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      02-22-2012, 12:19 AM   #19
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Take the M3, its a great car to learn in and ultimately what you want to get comfortable driving on the track.

For your first time run MDM and just enjoy the experience. It will be a little scary until you get used to the speeds and pace. by the end of the first day you will relax and have fun. Again, don't worry about the shifting yet. Focus on where to brake and turn.

I do like the suggestion to try the DSC off on an autocross event ( or empty parking lot). the car will slide much easier with DSC off and you need to get the feel of that. At low speeds its fun, at high speeds less so until you get comfortable with it. Autocross is a great way to practice ( and dirt cheap).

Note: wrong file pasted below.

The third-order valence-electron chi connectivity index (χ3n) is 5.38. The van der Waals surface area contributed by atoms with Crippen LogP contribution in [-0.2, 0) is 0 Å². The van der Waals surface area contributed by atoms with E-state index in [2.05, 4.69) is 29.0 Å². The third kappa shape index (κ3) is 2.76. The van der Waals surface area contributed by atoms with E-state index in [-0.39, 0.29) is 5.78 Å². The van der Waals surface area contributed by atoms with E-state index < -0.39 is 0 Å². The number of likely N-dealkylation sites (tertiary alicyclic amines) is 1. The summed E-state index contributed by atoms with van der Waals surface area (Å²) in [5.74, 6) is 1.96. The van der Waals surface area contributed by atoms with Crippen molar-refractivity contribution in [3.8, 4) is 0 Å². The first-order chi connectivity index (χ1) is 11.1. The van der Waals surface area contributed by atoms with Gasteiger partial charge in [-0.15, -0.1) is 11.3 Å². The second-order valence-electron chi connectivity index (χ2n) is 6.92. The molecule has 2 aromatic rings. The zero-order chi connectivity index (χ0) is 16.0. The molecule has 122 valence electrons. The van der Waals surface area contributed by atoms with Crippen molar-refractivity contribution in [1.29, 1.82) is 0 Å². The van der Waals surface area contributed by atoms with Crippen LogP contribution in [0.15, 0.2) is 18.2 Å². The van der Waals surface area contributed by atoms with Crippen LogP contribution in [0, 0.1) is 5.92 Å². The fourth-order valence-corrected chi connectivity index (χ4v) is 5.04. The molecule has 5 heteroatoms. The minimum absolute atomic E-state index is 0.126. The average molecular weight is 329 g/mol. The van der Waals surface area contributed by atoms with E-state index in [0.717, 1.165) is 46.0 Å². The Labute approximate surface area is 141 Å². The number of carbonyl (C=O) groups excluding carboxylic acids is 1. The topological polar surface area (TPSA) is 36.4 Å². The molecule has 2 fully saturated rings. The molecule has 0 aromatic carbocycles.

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      02-22-2012, 11:37 PM   #20
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Thanks for the input again guys. I just signed up for April 22nd and will be taking the M3. Time to go buy some more painter's tape and a helmet!
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      02-23-2012, 03:20 PM   #21
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For Sebring, do yourself a favor and keep MDM on at the very least. This track will bite you and bite you hard. Good group to run with you'll learn a ton!
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      02-23-2012, 05:19 PM   #22
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You have a 6MT M3 and you're wondering if you should take your wife's car instead? Beats me!